Am I responsible for illegal materials left in my house if theres no evidence I used/touched/viewed them?

Asked about 2 years ago - Erie, PA

I let a friend of a friend to sleep on my couch and I later found out that without my knowledge he had kept marijuana in his suitcase while he was staying here. This got me thinking, what if a bag of marijuana had fallen out and been left under my couch? There would be no way to prove I knew it was there, but also no way for me to prove that I didnt. Or waaaay worse, what if he had left a cd full of child pornography on my coffee table? I know this is hypothethical but its been driving me crazy to think how vulnerable I might have been!

Attorney answers (2)

  1. John Edwin Daniel Larkin

    Contributor Level 13

    2

    Lawyers agree

    Answered . Pennsylvania courts recognize a doctrine called "constructive" possession. Under that doctrine, you will be deemed to be in possession of contraband materials so long as you are capable of exercising dominion and control over them. That's why I'm in "possession" of items that are in my house, even when I'm at work, (or in my safe deposit box, my car, my luggage, etc.)

    Constructive possession doesn't ACTUALLY shift the burden of proof onto the defendant, but the simple reality is that proof that contraband was in your home is strong evidence that you knew it was there and, in light of that, there will be an INFORMAL shift of the burden on to you to explain how the contraband got there, why you didn't know about it, why you couldn't have known about it, etc.

    That can be a problem for a lot of defendants. For instance: why did your friend bring marijuana in his suitcase to your home, if he didn't smoke it there? And if he did smoke marijuana while he was in your house, how could you have not known about it? Wouldn't his behavior and smell tip you off, even if he didn't smoke in your presence?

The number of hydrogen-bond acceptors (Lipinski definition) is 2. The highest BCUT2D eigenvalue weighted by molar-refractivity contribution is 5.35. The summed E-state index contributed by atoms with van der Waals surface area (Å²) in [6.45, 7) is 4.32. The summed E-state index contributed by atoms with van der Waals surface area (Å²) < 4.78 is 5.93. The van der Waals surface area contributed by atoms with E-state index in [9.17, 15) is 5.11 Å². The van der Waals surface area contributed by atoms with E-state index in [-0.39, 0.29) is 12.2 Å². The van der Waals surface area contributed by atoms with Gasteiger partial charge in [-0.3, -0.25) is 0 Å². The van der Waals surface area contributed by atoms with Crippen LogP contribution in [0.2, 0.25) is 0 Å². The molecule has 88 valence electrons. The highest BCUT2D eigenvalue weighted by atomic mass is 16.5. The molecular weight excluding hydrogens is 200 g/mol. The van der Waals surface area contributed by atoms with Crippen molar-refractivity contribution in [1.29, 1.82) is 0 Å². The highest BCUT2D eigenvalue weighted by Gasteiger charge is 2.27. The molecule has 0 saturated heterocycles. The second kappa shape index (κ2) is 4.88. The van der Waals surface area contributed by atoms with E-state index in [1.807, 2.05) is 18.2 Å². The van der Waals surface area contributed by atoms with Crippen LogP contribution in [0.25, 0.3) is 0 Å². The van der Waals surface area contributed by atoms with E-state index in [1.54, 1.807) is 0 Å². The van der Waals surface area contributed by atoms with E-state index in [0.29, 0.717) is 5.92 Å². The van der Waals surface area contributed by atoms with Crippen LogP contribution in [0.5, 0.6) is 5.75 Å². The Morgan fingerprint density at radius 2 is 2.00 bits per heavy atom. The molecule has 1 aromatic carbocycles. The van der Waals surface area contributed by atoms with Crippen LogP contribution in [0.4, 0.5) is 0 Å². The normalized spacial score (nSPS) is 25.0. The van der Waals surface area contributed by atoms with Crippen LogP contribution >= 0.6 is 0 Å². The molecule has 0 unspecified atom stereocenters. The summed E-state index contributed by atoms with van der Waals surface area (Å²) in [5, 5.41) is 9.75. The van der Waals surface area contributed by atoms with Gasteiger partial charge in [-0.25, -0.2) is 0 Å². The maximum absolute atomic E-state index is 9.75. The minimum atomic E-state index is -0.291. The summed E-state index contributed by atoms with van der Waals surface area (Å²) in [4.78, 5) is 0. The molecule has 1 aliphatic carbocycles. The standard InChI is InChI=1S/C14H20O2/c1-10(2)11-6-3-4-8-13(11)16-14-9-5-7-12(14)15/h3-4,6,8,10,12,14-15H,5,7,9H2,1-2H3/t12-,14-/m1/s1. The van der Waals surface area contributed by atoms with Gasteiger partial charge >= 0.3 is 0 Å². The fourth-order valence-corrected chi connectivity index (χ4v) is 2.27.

In short: it's important to be careful who you let in your home, and it's important that you know what they're bringing with them when you do. If you believe that you may be exposed to civil or criminal liability as a result of your friend's stay, contact a local criminal defense attorney to plan your options.

    My comments are provided for general information purposes only. Nothing on this or associated pages, documents,... more
  2. Stephen A. Gustitis

    Contributor Level 13

    Answered . Most, if not all state penal codes require a "culpable mental state" in addition to the act of possessing contraband. Generally, not only must one be in "possession" (care, custody, control, management) of contraband, the person must "know" they are possessing the contraband. Other culpable mental states may apply but knowledge is the most common. Your examples present a scary problem. Even though you did not "know" the marijuana (or child porn) was in your house or car, you sure-as-shooting could be charged with the crime. A police detective would sure wonder why you didn't know marijuana was under your couch or child porn was on your coffee table. You'd have quite a bit of explaining to do. The best practice? Know who (and what) is coming into your house and getting into your car. Protect yourself from the poor judgment of others.

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